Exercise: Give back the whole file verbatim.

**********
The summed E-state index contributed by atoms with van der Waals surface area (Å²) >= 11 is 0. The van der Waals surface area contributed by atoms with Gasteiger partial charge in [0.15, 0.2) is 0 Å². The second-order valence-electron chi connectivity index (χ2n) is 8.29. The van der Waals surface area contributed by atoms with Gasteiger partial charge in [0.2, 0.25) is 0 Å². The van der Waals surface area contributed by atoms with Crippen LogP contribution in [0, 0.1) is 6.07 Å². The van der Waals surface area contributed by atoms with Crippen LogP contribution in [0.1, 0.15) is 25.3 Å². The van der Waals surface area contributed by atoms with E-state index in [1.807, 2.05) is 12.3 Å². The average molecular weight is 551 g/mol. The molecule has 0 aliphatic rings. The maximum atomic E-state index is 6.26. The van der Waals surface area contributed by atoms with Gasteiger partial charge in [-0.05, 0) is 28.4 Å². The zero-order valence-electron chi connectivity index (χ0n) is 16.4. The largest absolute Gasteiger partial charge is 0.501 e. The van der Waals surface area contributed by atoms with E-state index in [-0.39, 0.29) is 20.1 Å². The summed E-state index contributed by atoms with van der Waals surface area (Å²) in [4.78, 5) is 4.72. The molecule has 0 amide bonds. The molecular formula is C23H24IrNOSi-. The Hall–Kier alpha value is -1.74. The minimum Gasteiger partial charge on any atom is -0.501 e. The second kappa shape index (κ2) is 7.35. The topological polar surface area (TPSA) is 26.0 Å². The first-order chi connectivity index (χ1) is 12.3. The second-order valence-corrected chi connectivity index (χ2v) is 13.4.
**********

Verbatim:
The summed E-state index contributed by atoms with van der Waals surface area (Å²) >= 11 is 0. The van der Waals surface area contributed by atoms with Gasteiger partial charge in [0.15, 0.2) is 0 Å². The second-order valence-electron chi connectivity index (χ2n) is 8.29. The van der Waals surface area contributed by atoms with Gasteiger partial charge in [0.2, 0.25) is 0 Å². The van der Waals surface area contributed by atoms with Crippen LogP contribution in [0, 0.1) is 6.07 Å². The van der Waals surface area contributed by atoms with Crippen LogP contribution in [0.1, 0.15) is 25.3 Å². The van der Waals surface area contributed by atoms with E-state index in [1.807, 2.05) is 12.3 Å². The average molecular weight is 551 g/mol. The molecule has 0 aliphatic rings. The maximum atomic E-state index is 6.26. The van der Waals surface area contributed by atoms with Gasteiger partial charge in [-0.05, 0) is 28.4 Å². The zero-order valence-electron chi connectivity index (χ0n) is 16.4. The largest absolute Gasteiger partial charge is 0.501 e. The van der Waals surface area contributed by atoms with E-state index in [-0.39, 0.29) is 20.1 Å². The summed E-state index contributed by atoms with van der Waals surface area (Å²) in [4.78, 5) is 4.72. The molecule has 0 amide bonds. The molecular formula is C23H24IrNOSi-. The Hall–Kier alpha value is -1.74. The minimum Gasteiger partial charge on any atom is -0.501 e. The second kappa shape index (κ2) is 7.35. The topological polar surface area (TPSA) is 26.0 Å². The first-order chi connectivity index (χ1) is 12.3. The second-order valence-corrected chi connectivity index (χ2v) is 13.4.